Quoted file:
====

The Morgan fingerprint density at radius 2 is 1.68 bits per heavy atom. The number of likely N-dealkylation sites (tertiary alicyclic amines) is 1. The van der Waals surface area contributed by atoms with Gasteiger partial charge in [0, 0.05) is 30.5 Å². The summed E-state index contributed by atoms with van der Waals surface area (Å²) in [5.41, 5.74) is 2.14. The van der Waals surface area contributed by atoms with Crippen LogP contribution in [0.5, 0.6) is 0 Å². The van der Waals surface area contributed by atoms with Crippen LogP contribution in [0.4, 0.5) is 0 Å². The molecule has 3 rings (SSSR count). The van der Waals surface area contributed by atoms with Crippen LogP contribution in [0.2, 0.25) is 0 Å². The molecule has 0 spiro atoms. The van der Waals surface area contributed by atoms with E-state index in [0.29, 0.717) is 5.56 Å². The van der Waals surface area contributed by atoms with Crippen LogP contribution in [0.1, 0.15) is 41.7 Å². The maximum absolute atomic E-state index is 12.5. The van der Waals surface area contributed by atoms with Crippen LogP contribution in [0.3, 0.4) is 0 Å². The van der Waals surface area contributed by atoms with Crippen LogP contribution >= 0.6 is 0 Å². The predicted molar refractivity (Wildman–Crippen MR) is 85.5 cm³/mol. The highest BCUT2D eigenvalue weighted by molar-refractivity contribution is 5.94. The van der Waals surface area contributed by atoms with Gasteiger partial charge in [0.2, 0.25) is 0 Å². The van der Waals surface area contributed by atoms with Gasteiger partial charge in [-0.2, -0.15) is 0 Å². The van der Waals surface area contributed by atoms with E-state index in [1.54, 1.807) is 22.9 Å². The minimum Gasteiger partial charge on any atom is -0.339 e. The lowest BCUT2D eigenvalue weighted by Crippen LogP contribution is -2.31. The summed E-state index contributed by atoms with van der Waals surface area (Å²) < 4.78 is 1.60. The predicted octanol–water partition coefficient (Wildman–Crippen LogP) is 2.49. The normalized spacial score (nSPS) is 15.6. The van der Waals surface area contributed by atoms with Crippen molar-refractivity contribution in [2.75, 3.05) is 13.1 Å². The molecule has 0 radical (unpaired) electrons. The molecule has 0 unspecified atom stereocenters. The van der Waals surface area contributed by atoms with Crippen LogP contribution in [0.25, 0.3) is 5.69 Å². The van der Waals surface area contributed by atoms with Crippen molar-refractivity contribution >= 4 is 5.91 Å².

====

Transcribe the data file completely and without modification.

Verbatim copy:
The Morgan fingerprint density at radius 2 is 1.68 bits per heavy atom. The number of likely N-dealkylation sites (tertiary alicyclic amines) is 1. The van der Waals surface area contributed by atoms with Gasteiger partial charge in [0, 0.05) is 30.5 Å². The summed E-state index contributed by atoms with van der Waals surface area (Å²) in [5.41, 5.74) is 2.14. The van der Waals surface area contributed by atoms with Crippen LogP contribution in [0.5, 0.6) is 0 Å². The van der Waals surface area contributed by atoms with Crippen LogP contribution in [0.4, 0.5) is 0 Å². The molecule has 3 rings (SSSR count). The van der Waals surface area contributed by atoms with Crippen LogP contribution in [0.2, 0.25) is 0 Å². The molecule has 0 spiro atoms. The van der Waals surface area contributed by atoms with E-state index in [0.29, 0.717) is 5.56 Å². The van der Waals surface area contributed by atoms with Crippen LogP contribution in [0.1, 0.15) is 41.7 Å². The maximum absolute atomic E-state index is 12.5. The van der Waals surface area contributed by atoms with Crippen LogP contribution in [0.3, 0.4) is 0 Å². The van der Waals surface area contributed by atoms with Crippen LogP contribution >= 0.6 is 0 Å². The predicted molar refractivity (Wildman–Crippen MR) is 85.5 cm³/mol. The highest BCUT2D eigenvalue weighted by molar-refractivity contribution is 5.94. The van der Waals surface area contributed by atoms with Gasteiger partial charge in [0.2, 0.25) is 0 Å². The van der Waals surface area contributed by atoms with Gasteiger partial charge in [-0.2, -0.15) is 0 Å². The van der Waals surface area contributed by atoms with E-state index in [1.54, 1.807) is 22.9 Å². The minimum Gasteiger partial charge on any atom is -0.339 e. The lowest BCUT2D eigenvalue weighted by Crippen LogP contribution is -2.31. The summed E-state index contributed by atoms with van der Waals surface area (Å²) < 4.78 is 1.60. The predicted octanol–water partition coefficient (Wildman–Crippen LogP) is 2.49. The normalized spacial score (nSPS) is 15.6. The van der Waals surface area contributed by atoms with Crippen molar-refractivity contribution in [2.75, 3.05) is 13.1 Å². The molecule has 0 radical (unpaired) electrons. The molecule has 0 unspecified atom stereocenters. The van der Waals surface area contributed by atoms with Crippen LogP contribution in [0.25, 0.3) is 5.69 Å². The van der Waals surface area contributed by atoms with Crippen molar-refractivity contribution >= 4 is 5.91 Å².